Fig. 1
figure 1

Venn diagram of differentially expressed genes. A total of 1,984 DEGs were expressed in both GSE40266 and GSE40595 (A). In total, 790 genes (B) were upregulated, and 1088 genes (C) were downregulated. The expression of LRRC15, LRRC32, and LRRC75A-AS1 from the LRRC superfamily was significantly increased in HGSC stroma and CAFs (p < 0.05) (D)

LRRC15 is overexpressed in HGSC tumour tissues

Combined analysis of the mRNA expression profiles of pan-cancer samples and 515 HGSC samples (427 tumour + 88 normal) downloaded from UCSC Xena was performed. We used the limma R package to perform an intersample expression comparison of the data after log2 transformation. Pan-cancer analysis revealed that LRRC15 and LRRC32 are differentially expressed in multiple cancers (Fig. 2A). The expression differences of LRRC15 and LRRC32 in HGSC tumour tissues and normal ovarian epithelial tissues were visualized by the GGplot2 package in R software. We found that only LRRC15 was still highly expressed in tumour tissues (including stroma and parenchyma), and the differences were statistically significant (Figs. 2B). LRRC32 showed a downwards expression trend in OC tumour tissues overall (p > 0.05).

Fig. 2
figure 2

Box diagram for LRRC15 and LRRC32 expression. Pan-cancer analysis after log2 transformation using TPM-formatted RNA-seq data from TCGA and GTEx (A) (ns, *p ≥ 0.05; **p < 0.05; ***p < 0.01). The expression of LRRC15 in HGSC tumour tissues was significantly increased, p < 0.05. The expression of LRRC32 in HGSC tumour tissues was reduced, p > 0.05 (B)

TGF-β1-induced MRC-5 cells overexpress LRRC15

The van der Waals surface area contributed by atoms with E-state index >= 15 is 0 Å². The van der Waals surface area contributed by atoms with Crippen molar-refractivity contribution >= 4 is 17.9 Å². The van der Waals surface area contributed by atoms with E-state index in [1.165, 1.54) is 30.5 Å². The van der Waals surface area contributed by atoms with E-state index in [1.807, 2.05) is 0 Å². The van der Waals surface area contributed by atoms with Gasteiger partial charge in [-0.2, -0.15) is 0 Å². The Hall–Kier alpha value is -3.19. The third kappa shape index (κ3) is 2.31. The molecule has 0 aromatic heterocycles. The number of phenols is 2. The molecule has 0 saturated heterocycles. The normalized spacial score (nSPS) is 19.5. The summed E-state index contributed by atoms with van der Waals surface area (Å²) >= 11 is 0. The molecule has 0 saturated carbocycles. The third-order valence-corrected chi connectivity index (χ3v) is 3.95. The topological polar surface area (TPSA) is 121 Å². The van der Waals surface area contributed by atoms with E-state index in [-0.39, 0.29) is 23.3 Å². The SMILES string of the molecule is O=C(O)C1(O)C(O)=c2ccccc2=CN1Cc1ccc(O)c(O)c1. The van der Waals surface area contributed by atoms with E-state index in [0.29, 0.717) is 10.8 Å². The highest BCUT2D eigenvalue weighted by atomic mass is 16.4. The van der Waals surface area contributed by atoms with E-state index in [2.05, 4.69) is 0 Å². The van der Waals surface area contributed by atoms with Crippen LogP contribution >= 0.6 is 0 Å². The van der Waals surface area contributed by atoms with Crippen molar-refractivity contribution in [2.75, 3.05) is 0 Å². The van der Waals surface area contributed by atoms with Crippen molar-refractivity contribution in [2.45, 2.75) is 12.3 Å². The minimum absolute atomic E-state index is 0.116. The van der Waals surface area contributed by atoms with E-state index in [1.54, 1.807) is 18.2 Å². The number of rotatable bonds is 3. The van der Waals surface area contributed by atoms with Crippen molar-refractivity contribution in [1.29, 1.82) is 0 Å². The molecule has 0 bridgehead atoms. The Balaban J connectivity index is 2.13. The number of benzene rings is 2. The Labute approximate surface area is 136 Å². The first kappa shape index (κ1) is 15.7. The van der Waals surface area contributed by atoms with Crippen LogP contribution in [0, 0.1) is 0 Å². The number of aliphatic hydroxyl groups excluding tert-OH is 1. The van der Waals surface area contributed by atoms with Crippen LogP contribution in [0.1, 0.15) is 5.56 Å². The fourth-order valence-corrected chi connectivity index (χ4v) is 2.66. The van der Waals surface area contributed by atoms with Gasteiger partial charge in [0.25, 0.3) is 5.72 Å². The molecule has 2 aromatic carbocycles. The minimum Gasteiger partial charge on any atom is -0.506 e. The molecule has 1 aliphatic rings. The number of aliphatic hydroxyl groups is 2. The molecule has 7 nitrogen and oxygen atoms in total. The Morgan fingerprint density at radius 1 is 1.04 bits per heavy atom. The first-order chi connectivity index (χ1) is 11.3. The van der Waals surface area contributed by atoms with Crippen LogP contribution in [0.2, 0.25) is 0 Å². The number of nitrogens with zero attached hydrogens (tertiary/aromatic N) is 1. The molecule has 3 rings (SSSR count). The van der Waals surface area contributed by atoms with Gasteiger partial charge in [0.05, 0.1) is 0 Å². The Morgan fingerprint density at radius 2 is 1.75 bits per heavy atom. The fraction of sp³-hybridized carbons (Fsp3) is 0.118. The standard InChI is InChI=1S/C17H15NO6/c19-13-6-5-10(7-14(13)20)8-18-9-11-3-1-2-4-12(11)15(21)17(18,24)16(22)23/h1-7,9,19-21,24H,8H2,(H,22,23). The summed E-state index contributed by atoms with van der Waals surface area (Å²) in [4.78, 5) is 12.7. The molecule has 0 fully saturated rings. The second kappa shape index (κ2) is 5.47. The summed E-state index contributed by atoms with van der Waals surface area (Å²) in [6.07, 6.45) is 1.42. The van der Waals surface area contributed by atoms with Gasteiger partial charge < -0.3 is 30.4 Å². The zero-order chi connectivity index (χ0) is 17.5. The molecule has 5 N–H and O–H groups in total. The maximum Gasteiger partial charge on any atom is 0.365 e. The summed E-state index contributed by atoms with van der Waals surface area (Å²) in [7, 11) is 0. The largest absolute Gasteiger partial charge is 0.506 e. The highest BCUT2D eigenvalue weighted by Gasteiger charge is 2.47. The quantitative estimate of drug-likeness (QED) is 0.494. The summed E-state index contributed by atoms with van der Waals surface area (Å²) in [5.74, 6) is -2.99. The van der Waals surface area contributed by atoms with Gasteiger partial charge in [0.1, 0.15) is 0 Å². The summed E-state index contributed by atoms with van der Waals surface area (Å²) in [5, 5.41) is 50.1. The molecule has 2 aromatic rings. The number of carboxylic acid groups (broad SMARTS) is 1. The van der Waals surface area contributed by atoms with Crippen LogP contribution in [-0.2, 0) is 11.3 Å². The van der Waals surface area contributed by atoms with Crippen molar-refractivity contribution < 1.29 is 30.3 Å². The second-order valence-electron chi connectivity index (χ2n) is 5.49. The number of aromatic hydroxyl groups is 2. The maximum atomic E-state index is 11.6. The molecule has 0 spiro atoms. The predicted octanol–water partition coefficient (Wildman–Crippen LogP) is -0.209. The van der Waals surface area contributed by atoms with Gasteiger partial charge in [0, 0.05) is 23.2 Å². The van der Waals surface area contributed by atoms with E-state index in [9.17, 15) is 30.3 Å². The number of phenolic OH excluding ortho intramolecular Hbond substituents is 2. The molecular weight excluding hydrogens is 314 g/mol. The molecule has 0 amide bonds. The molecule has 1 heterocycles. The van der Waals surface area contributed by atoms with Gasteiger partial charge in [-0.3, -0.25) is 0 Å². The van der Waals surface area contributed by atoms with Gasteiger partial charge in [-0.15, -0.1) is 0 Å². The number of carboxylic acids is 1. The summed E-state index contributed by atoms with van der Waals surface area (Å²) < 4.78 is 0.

Transforming growth factor-β (TGF-β) is a pleiotropic factor that regulates cell differentiation and growth, tissue homeostasis and repair, and immune and inflammatory responses and plays an important role in tumour initiation and progression, functioning as both a suppressor and a promoter [32]. According to reports in recent years, the normal fibroblasts in many tumours are converted into CAFs under the action of TGF-β signalling, thereby promoting the growth and invasion of tumours [33,34,35,36]. In view of the results of the above public databases and datasets, the human embryonic lung fibroblast line MRC-5 was cultured in vitro and induced by TGF-β1 for 48 h to transform into a tumour stromal cell line with tumour-associated fibroblast characteristics [29, 37]. The literature showed that PDPN is a stably expressed gene in tumour-associated fibroblasts [38] and regulates the release of TGF-β through a positive feedback mechanism [39,40,41,42]. We sought to determine whether LRRC also has similar results and functions in stromal CAFs. As a reference, PDPN was also incorporated in the next study to evaluate the location and quantitative expression level of LRRC15. We quantitatively detected the mRNA expression levels of LRRC15 by three separate repeatable qPCR (Table 2). As expected, we found that LRRC15 was consistent with PDPN and showed higher expression in the MRC-5 cell line induced by TGF-β1 (p < 0.05) (Fig. 3A) (Additional file 1: Table S1). These results indicated that LRRC15 is indeed highly expressed in CAFs and may be involved in the regulation of the TGF-β pathway together with PDPN.

Table 2 mRNA expression of LRRC15 and PDPN in TGF-beta-treated and untreated MRC-5 cells
Fig. 3
figure 3

Scatter diagram for LRRC15 and PDPN. PDPN was overexpressed in the TGF-β1-treated MRC-5 cell line (p < 0.01). The expression of LRRC15 in the TGF-β1-treated MRC-5 cell line was also significantly increased (p < 0.05) (ns, *p ≥ 0.05; **p < 0.05; ***p < 0.01)

LRRC15 is associated with poor prognosis in OC